We can debate what the punishment should be, but there have to be consequences. No "if's," "and's" or "but's." It's for his own good. Let's say you give him a pass. What's going to happen the first time he's on the street and mouths off to a cop?

Also, note the part about how Martin allegedly called this nice, elderly woman "a white @#$%&." From my experience, that's also very common.

We'll hear advocates for students talk about how teachers sometimes harbor prejudices against students, and there is no doubt that this is true. But we don't hear much about what happens when the shoe is on the other foot. Go into any inner-city high school in America, and you'll hear African-American and Hispanic students using racial slurs when talking about teachers and administrators. It goes with the territory.

This isn't to say that there isn't any discrimination in the doling out of school discipline, or that this isn't a subject worthy of more study. They might well be, and it certainly is. Yet, this initiative could also backfire on the administration by micromanaging our schools, undermining the authority of teachers and teaching African-American and Latino students to see themselves as victims. Besides, throwing two Cabinet departments at the problem is a serious case of overkill.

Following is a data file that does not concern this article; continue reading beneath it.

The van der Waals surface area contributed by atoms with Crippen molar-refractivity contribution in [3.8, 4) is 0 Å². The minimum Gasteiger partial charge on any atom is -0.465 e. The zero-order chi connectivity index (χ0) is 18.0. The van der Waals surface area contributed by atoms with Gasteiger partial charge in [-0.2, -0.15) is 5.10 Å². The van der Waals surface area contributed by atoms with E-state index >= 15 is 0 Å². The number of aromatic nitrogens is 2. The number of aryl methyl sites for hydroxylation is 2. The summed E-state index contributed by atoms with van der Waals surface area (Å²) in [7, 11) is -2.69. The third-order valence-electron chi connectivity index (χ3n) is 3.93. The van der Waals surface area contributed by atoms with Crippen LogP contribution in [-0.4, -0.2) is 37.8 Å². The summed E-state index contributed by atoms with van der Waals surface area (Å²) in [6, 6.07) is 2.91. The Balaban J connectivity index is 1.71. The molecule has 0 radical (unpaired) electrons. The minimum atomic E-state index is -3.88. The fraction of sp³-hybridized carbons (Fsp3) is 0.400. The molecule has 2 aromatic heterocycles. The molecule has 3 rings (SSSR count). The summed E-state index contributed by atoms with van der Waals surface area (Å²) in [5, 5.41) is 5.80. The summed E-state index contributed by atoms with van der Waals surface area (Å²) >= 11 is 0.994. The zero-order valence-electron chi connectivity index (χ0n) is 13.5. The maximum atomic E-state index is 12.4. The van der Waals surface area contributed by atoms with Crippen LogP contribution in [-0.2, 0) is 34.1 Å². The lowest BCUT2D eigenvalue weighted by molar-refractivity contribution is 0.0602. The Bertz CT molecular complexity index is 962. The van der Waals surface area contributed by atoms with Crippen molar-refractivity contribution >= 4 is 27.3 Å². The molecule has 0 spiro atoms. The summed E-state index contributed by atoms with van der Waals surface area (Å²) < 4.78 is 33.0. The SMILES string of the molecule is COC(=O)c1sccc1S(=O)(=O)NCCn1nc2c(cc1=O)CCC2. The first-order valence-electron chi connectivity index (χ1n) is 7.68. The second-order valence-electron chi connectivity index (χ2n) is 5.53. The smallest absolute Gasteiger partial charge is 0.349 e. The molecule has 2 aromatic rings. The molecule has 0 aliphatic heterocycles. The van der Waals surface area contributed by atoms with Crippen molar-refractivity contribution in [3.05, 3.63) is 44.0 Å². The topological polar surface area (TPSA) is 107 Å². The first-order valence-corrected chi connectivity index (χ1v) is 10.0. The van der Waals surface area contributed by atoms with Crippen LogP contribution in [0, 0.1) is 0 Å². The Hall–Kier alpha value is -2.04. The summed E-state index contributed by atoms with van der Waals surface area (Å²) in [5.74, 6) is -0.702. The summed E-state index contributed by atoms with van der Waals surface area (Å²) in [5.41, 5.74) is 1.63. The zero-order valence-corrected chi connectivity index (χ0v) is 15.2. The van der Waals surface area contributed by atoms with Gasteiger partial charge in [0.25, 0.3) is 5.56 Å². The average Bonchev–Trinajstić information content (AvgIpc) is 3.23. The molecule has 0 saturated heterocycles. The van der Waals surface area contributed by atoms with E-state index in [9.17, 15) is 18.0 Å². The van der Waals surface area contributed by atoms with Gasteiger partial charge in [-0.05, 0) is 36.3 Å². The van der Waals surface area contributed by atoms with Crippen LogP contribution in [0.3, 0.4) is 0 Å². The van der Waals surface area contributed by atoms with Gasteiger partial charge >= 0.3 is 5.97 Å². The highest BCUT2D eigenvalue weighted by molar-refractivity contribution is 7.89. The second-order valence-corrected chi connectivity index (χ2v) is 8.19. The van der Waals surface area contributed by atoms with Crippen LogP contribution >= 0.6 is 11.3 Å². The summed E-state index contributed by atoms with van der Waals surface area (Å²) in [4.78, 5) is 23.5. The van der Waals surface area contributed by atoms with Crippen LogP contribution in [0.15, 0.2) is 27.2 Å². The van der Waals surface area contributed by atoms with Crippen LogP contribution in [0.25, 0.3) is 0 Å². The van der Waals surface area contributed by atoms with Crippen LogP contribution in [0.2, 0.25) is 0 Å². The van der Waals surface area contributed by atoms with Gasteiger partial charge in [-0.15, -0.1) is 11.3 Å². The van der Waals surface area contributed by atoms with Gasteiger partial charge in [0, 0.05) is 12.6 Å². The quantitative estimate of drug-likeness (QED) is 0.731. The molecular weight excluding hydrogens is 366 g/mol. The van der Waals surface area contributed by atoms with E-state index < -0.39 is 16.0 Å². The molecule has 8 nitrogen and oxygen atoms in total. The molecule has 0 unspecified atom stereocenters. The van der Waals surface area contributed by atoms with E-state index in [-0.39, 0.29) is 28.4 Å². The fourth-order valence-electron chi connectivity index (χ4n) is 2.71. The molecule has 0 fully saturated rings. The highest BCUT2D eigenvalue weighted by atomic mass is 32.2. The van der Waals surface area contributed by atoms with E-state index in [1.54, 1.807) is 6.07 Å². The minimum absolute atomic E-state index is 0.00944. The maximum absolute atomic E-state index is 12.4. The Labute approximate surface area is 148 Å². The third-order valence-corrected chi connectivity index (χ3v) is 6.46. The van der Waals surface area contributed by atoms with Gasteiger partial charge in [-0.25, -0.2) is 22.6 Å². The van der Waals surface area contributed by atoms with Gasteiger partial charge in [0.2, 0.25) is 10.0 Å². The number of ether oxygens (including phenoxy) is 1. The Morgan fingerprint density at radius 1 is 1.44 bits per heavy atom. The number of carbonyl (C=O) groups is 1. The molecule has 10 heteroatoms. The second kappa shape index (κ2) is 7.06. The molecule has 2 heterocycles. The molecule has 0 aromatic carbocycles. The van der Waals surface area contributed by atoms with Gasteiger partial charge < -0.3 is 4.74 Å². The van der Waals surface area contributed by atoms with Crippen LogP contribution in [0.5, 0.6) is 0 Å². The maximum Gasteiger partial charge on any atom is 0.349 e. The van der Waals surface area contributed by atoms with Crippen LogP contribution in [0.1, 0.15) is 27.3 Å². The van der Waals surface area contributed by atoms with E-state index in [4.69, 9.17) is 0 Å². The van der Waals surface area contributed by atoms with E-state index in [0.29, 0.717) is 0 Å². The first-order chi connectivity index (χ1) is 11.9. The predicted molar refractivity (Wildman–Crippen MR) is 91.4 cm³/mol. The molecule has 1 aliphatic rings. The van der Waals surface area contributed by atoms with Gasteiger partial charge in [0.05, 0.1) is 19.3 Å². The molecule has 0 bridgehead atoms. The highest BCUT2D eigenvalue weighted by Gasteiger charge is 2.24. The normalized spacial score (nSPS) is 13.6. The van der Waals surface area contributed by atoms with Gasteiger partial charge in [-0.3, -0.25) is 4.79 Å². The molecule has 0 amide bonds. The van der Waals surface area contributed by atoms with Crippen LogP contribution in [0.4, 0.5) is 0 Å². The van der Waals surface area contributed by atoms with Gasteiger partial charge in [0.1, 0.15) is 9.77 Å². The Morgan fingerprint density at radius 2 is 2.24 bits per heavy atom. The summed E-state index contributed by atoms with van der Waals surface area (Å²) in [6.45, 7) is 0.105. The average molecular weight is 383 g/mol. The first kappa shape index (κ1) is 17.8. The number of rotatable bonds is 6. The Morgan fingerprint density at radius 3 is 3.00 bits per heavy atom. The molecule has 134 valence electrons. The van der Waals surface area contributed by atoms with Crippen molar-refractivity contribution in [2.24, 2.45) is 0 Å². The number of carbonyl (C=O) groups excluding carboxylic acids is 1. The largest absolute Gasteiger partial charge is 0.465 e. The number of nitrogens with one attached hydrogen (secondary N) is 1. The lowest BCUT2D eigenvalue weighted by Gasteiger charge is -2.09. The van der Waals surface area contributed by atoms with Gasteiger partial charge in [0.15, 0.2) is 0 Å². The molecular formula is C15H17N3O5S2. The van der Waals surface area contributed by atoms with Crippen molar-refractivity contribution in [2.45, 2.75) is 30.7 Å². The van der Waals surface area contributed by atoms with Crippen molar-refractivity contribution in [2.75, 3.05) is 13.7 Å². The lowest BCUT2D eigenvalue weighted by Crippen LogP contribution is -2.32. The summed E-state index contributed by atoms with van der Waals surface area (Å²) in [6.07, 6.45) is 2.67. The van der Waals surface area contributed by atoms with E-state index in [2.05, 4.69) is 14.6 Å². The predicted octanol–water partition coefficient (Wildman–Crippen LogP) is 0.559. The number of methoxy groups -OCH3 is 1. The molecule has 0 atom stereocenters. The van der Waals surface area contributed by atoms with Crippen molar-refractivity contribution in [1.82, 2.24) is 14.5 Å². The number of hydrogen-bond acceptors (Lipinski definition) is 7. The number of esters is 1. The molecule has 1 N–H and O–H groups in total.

How is this for a new approach?

If we really want to help students who get in trouble, why don't we stop meddling in the schools and start dealing with those societal factors -- such as poverty, despair and broken homes -- that help these young people get into trouble in the first place?

Follow us on Twitter @CNNOpinion

Join us on Facebook/CNNOpinion

The opinions expressed in this commentary are solely those of Ruben Navarrette.

ADVERTISEMENT
Part of complete coverage on
updated 3:50 PM EDT, Mon August 25, 2014